Aberdeen and Dundee United played out an entertaining, if slightly one sided, stalemate at Tannadice on the return to Premiership action.

Dubbed the ‘new firm’, the fixture has been well enjoyed by both sets of supporters over the years, and the first league meeting between these sides since 2016 would have unquestionably drawn plenty of anticipation and an expectant crowd. Each game played without supporters is noticeable but encounters such as this feel particularly lacking without any sort of attendance or atmosphere.

Contrastingly, United had played three times during the international break while Aberdeen hadn’t been in action since the beginning of the month. The hosts had endured somewhat of a mixed couple of weeks. Their trio of Betfred cup fixtures during the international break was bookended with wins over Brechin and Kelty Hearts but sandwiched in the middle was a disappointing home defeat to Peterhead. Aberdeen meanwhile welcomed back man of the moment Andy Considine, fresh from a seamless double of clean sheets in his first two Scotland caps.

While both sides matched one another by each fielding a back three, Aberdeen had the better of the chances in a relatively frantic first half. Micky Mellon’s side have been intent on progressing the ball through the thirds this season but opted for a more direct approach for the Dons visit, which only aided the lofty back three fielded by Derek McInnes.

The two best chances of the first half fell to Scott Wright, both of which came on the break but neither of which he could capitalise on. His first arrived when the rampant Hedges slid Wright through one on one, but United ‘keeper Benjamin Siegrist was on hand to prevent a goal. Soon after, Siegrist was again called into action to parry a close-range effort from Wright to safety after the Dons had profited from more space offered up with United chasing a goal.

Jonny Hayes also went close twice and Aberdeen had a seemingly blatant penalty shout waved away in an opening period that they quite simply should have led in, but a mixture of indecision and good last ditch defending kept the scores level. Missed chances was the main takeaway for Derek McInnes, who knew his team should have capitalised on their dominance.

He said: “When we come as the away team, have 18 shots, 11 corners and umpteen free kicks we’re looking for more. But it wasn’t for a want of trying, the players certainly put a lot into it, they certainly did a lot of things right.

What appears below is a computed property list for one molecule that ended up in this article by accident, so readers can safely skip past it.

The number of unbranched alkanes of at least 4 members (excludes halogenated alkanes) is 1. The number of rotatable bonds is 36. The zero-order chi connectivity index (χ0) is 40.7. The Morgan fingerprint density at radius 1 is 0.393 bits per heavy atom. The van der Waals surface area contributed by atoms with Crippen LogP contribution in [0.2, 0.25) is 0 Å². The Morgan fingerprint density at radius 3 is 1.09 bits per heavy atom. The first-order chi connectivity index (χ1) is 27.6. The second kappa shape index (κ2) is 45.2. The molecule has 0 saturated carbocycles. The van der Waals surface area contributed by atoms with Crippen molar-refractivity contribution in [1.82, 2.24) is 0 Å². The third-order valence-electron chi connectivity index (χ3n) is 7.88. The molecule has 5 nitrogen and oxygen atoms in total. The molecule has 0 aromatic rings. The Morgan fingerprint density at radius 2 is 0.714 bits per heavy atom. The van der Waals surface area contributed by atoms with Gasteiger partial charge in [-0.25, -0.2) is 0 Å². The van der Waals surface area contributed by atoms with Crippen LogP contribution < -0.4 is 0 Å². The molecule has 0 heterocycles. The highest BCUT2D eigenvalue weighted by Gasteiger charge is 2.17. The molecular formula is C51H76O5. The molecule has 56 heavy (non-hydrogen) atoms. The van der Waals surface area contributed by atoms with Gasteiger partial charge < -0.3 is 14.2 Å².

“We still had the second half to do something about it, and unfortunately for us when they defend their box as deep as they were in that second half, we were looking for more of that penalty box striker maybe a {Sam} Cosgrove type would have been ideal for that.”

As alluded to by McInnes, the second period continued to be controlled by the visitors, who completely dominated the ball but saw little of it exchange into chances until late in the half, with the home side leaving less space to exploit and putting in a stronger defensive performance.

An underlapping Andy Considine would produce a teasing cross that was so nearly turned into his own net by Mark Reynolds after the hour mark, as was the becoming trend in the second half, whatever the visitors flung into the box tended to be blocked, tackled or headed clear. Niall McGinn’s first touch after coming off the bench, from a dead ball 20 yards from goal, came close but was dealt with well by Siegrist. Hedges then burst into life to stride past two men and deliver a fierce ball across the face of goal which had no takers.

After all Aberdeen’s dominance, United almost scored with their first clear opportunity when they broke away following a corner minutes before the end. Marc McNulty did superbly to pick out the marauding Logan Chalmers on the turn, who skipped past Taylor but was unfortunate to see his shot met by the outstretched leg of Joe Lewis when through on goal. McInnes’ side had a number of half chances as the game drew to a close but couldn’t break the dead lock.

Micky Mellon was keen to temper expectations of his side after the final whistle. While his side were second best on the day, he was impressed with their defensive performance.

He said: “Certainly in terms of desire and defending your 18-yard box, I see the beauty in that as well. I thought some of the stuff was fantastic.

“Then we ended up probably with the best chance of the game, a one-on-one with the goalkeeper, so we’re showing development forwards, but we want to keep moving it forwards and we want to be better and dominate games, but that’s going to take time we’ve not been in the Premiership for four years now, like I keep saying to everybody.”